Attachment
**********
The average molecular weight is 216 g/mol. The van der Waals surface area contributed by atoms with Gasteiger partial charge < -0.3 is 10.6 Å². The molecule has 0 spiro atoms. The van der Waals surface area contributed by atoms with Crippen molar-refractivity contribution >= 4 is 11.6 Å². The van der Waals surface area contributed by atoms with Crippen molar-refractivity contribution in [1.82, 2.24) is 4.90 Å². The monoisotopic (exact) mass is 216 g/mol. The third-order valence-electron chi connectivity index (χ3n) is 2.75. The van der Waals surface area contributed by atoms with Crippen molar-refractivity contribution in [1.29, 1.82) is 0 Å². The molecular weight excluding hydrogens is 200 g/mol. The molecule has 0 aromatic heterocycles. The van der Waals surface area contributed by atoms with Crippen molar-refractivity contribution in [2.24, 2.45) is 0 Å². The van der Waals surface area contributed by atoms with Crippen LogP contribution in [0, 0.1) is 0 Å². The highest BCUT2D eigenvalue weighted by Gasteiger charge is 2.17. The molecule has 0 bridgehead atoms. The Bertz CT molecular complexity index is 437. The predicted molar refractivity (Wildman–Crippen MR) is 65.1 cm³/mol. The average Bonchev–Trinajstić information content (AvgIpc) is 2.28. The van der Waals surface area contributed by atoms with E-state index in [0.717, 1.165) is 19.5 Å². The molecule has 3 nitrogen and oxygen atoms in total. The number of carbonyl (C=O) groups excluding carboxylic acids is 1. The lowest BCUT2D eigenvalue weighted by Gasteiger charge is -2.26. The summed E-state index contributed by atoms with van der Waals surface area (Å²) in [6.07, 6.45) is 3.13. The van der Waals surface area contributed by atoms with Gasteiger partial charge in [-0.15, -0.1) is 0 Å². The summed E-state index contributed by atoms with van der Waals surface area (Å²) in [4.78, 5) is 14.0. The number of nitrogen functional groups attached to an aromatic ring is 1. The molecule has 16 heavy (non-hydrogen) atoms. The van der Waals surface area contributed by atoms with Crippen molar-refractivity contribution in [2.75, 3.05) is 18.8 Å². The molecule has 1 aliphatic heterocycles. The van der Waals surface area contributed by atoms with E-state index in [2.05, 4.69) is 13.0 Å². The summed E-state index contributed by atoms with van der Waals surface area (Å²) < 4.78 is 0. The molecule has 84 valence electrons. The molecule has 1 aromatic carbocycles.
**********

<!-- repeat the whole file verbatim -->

The average molecular weight is 216 g/mol. The van der Waals surface area contributed by atoms with Gasteiger partial charge < -0.3 is 10.6 Å². The molecule has 0 spiro atoms. The van der Waals surface area contributed by atoms with Crippen molar-refractivity contribution >= 4 is 11.6 Å². The van der Waals surface area contributed by atoms with Crippen molar-refractivity contribution in [1.82, 2.24) is 4.90 Å². The monoisotopic (exact) mass is 216 g/mol. The third-order valence-electron chi connectivity index (χ3n) is 2.75. The van der Waals surface area contributed by atoms with Crippen molar-refractivity contribution in [1.29, 1.82) is 0 Å². The molecular weight excluding hydrogens is 200 g/mol. The molecule has 0 aromatic heterocycles. The van der Waals surface area contributed by atoms with Crippen molar-refractivity contribution in [2.24, 2.45) is 0 Å². The van der Waals surface area contributed by atoms with Crippen LogP contribution in [0, 0.1) is 0 Å². The highest BCUT2D eigenvalue weighted by Gasteiger charge is 2.17. The molecule has 0 bridgehead atoms. The Bertz CT molecular complexity index is 437. The predicted molar refractivity (Wildman–Crippen MR) is 65.1 cm³/mol. The average Bonchev–Trinajstić information content (AvgIpc) is 2.28. The van der Waals surface area contributed by atoms with E-state index in [0.717, 1.165) is 19.5 Å². The molecule has 3 nitrogen and oxygen atoms in total. The number of carbonyl (C=O) groups excluding carboxylic acids is 1. The lowest BCUT2D eigenvalue weighted by Gasteiger charge is -2.26. The summed E-state index contributed by atoms with van der Waals surface area (Å²) in [6.07, 6.45) is 3.13. The van der Waals surface area contributed by atoms with Gasteiger partial charge in [-0.15, -0.1) is 0 Å². The summed E-state index contributed by atoms with van der Waals surface area (Å²) in [4.78, 5) is 14.0. The number of nitrogen functional groups attached to an aromatic ring is 1. The molecule has 16 heavy (non-hydrogen) atoms. The van der Waals surface area contributed by atoms with Crippen molar-refractivity contribution in [2.75, 3.05) is 18.8 Å². The molecule has 1 aliphatic heterocycles. The van der Waals surface area contributed by atoms with E-state index in [2.05, 4.69) is 13.0 Å². The summed E-state index contributed by atoms with van der Waals surface area (Å²) < 4.78 is 0. The molecule has 84 valence electrons. The molecule has 1 aromatic carbocycles.